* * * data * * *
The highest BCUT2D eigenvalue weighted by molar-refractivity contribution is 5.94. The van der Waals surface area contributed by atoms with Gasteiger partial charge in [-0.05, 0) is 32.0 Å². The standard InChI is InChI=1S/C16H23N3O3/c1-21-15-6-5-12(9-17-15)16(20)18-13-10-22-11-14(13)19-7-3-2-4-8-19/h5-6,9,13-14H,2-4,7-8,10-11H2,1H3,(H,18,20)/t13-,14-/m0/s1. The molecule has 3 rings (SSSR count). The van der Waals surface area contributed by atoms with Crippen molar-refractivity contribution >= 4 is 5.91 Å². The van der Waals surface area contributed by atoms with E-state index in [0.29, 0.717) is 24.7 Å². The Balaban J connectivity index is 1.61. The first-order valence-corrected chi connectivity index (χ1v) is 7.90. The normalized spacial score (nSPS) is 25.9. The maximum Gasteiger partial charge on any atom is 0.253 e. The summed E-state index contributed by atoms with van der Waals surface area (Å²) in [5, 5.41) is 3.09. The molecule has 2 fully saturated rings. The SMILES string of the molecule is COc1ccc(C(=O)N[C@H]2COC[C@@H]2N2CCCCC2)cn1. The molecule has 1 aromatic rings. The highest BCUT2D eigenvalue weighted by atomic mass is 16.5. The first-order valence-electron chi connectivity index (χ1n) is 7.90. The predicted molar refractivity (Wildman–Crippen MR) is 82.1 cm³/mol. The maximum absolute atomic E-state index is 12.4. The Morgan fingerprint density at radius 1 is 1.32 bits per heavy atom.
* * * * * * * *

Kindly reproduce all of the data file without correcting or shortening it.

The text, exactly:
The highest BCUT2D eigenvalue weighted by molar-refractivity contribution is 5.94. The van der Waals surface area contributed by atoms with Gasteiger partial charge in [-0.05, 0) is 32.0 Å². The standard InChI is InChI=1S/C16H23N3O3/c1-21-15-6-5-12(9-17-15)16(20)18-13-10-22-11-14(13)19-7-3-2-4-8-19/h5-6,9,13-14H,2-4,7-8,10-11H2,1H3,(H,18,20)/t13-,14-/m0/s1. The molecule has 3 rings (SSSR count). The van der Waals surface area contributed by atoms with Crippen molar-refractivity contribution >= 4 is 5.91 Å². The van der Waals surface area contributed by atoms with E-state index in [0.29, 0.717) is 24.7 Å². The Balaban J connectivity index is 1.61. The first-order valence-corrected chi connectivity index (χ1v) is 7.90. The normalized spacial score (nSPS) is 25.9. The maximum Gasteiger partial charge on any atom is 0.253 e. The summed E-state index contributed by atoms with van der Waals surface area (Å²) in [5, 5.41) is 3.09. The molecule has 2 fully saturated rings. The SMILES string of the molecule is COc1ccc(C(=O)N[C@H]2COC[C@@H]2N2CCCCC2)cn1. The molecule has 1 aromatic rings. The highest BCUT2D eigenvalue weighted by atomic mass is 16.5. The first-order valence-electron chi connectivity index (χ1n) is 7.90. The predicted molar refractivity (Wildman–Crippen MR) is 82.1 cm³/mol. The maximum absolute atomic E-state index is 12.4. The Morgan fingerprint density at radius 1 is 1.32 bits per heavy atom.